Staying Alive (1983)

staying alive poster 1983 movie
4.0 Overall Score
Story: 3/10
Acting: 7/10
Visuals: 7/10

Interesting to follow-up on the character

Doesn't achieve any sort of its own style while desperately trying for nostalgia

 
Movie Info

Movie Name:  Staying Alive

Studio:  RSO Records

Genre(s):  Drama/Musical/Romance

Release Date(s):  June 15, 1983

MPAA Rating:  PG

staying alive satans alley john travolta finola hughes

Wait…what the hell is this dance-musical thing about?

Tony Mareno (John Travolta) has left Brooklyn and is trying to survive in Manhattan as a professional dancer…but things aren’t going well.  Barely scraping by, Tony needs a big break and he might finally get one in the new Broadway production Satan’s Alley.  Cast as a member of the dancing chorus, Tony finds himself torn between his on-and-off girlfriend Jackie (Cynthia Rhodes) and head dancer Laura (Finola Hughes).  Will Tony’s passions ruin or wreck him as the biggest opportunity of his life arises?

Directed by Sylvester Stallone, Staying Alive is the sequel to the 1977 blockbuster Saturday Night Fever.  The movie was destroyed by critics and a moderate success.  It was nominated for Razzies for Worst Actor (Travolta), Worst New Star (Hughes), and Worst Supporting Actress (Hughes).

Saturday Night Fever is one of those movies that is bad-good.  There are parts that are awful, it is predictable, but at the same time the movie has something inspiring and fun…it also captures a moment in time.  Staying Alive gets the bad-good aspect, but the bad far outweighs the good.

staying alive jackie tony john travolta cynthia rhodes

You’re pretty pathetic…will you hook up with me again?

The problem with the movie largely is the story.  In the first movie Tony was unlikable but lots of moments of insight.  He also was flanked by other characters with other interesting stories.  Here, it is pretty much Tony and he hasn’t really grown in the seven years since he was last seen.  He’s kind of a jerk and it can’t be blamed on youthfulness…here he comes off as either completely stupid or someone who can’t recognize his faults.  While Jackie’s character is somewhat interesting (in a pathetic way), Laura’s character is shallow just like Tony…and the two shallows don’t make the movie deep.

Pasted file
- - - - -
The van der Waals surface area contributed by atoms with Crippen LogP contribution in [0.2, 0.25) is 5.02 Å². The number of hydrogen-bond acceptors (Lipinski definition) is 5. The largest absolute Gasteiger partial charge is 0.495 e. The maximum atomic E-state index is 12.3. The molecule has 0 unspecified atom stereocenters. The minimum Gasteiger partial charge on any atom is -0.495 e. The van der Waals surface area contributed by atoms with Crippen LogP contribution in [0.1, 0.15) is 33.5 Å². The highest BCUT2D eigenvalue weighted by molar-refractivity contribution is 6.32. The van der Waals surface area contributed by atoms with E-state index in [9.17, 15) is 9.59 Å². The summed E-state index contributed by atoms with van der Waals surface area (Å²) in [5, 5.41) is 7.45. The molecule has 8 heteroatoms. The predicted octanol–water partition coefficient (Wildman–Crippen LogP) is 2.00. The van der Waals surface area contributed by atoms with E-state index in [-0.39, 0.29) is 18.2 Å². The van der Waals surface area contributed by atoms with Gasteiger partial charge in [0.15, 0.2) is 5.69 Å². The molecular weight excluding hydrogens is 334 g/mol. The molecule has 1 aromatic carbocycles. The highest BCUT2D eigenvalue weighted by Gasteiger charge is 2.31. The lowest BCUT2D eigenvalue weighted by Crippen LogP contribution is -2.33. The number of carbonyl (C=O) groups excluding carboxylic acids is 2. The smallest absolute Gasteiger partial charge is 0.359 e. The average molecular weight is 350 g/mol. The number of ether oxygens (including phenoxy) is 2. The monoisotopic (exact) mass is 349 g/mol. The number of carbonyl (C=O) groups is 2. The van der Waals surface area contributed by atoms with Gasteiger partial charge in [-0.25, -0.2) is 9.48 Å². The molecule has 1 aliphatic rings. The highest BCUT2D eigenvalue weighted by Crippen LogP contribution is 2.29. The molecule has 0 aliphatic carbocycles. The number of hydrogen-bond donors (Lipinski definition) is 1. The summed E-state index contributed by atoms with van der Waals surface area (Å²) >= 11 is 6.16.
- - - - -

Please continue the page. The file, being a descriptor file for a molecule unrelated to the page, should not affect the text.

Travolta plays the character almost identical to the character of the first film.  This is maybe both realistic and unfortunate.  It feels like in the first film that Tony is growing in his behavior.  Here he seems to backslide.  Apart from a visit to his mother (played again by Julie Bovasso), he seems to be not growing as an adult.  Finola Hughes character and performance seems to think mysterious is equal to a flat delivery.  Cynthia Rhodes isn’t bad as Cynthia but her willing to take a mental beating from Tony makes her pathetic.  The movie misses opportunities to develop the rival dancer or the director of the play.  Stallone also makes a cameo in the streets…presumably as himself from the look Tony gives him.

staying alive 1983 time to strut tony mareno john travolta time square ending

Time to Strut!!!

The movie looks ok, but also lacks the pop of the original film.  The long (and dull) dance sequence at the end of the film obviously eats up the visuals, but the rest of the movie is bland and deserted of emotion.  The only glimmer is a return to Brooklyn and a walk past the old 2001 disco.

Staying Alive is rather disappointing follow-up to an inventive film.  It is hard to watch if you enjoyed Saturday Night Fever for all its glam and goofiness.  Staying Alive desperately wants the same attention but fails to achieve it.  I think it is time for a modern follow-up to see Tony old and broken since obviously he seems to be headed down that path because he just can’t change his ways.

Related Links:

Saturday Night Fever (1977)

Author: JPRoscoe View all posts by

Follow me on Twitter @JPRoscoe76! Loves all things pop-culture especially if it has a bit of a counter-culture twist. Plays video games (basically from the start when a neighbor brought home an Atari 2600), comic loving (for almost 30 years), and a true critic of movies. Enjoys the art house but also isn’t afraid to let in one or two popular movies at the same time.

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